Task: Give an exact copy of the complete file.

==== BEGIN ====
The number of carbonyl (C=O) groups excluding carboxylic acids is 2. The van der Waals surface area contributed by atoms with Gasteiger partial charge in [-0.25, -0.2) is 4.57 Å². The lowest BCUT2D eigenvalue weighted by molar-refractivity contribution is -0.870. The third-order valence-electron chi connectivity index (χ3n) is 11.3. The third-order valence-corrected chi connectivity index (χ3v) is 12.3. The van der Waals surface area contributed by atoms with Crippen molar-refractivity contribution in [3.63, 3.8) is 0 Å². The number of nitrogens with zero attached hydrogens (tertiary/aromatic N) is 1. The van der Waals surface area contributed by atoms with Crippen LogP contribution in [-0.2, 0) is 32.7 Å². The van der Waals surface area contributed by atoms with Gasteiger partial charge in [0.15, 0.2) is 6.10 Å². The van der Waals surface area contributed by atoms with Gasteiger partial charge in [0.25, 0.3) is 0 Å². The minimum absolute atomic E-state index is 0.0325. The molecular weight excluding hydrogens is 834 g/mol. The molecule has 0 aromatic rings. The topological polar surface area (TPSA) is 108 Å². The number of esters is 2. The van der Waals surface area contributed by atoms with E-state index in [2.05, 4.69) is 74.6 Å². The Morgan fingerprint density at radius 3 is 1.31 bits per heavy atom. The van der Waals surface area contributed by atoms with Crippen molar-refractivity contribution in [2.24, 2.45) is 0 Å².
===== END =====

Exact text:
The number of carbonyl (C=O) groups excluding carboxylic acids is 2. The van der Waals surface area contributed by atoms with Gasteiger partial charge in [-0.25, -0.2) is 4.57 Å². The lowest BCUT2D eigenvalue weighted by molar-refractivity contribution is -0.870. The third-order valence-electron chi connectivity index (χ3n) is 11.3. The third-order valence-corrected chi connectivity index (χ3v) is 12.3. The van der Waals surface area contributed by atoms with Crippen molar-refractivity contribution in [3.63, 3.8) is 0 Å². The number of nitrogens with zero attached hydrogens (tertiary/aromatic N) is 1. The van der Waals surface area contributed by atoms with Crippen LogP contribution in [-0.2, 0) is 32.7 Å². The van der Waals surface area contributed by atoms with Gasteiger partial charge in [0.15, 0.2) is 6.10 Å². The van der Waals surface area contributed by atoms with Gasteiger partial charge in [0.25, 0.3) is 0 Å². The minimum absolute atomic E-state index is 0.0325. The molecular weight excluding hydrogens is 834 g/mol. The molecule has 0 aromatic rings. The topological polar surface area (TPSA) is 108 Å². The number of esters is 2. The van der Waals surface area contributed by atoms with E-state index in [2.05, 4.69) is 74.6 Å². The Morgan fingerprint density at radius 3 is 1.31 bits per heavy atom. The van der Waals surface area contributed by atoms with Crippen molar-refractivity contribution in [2.24, 2.45) is 0 Å².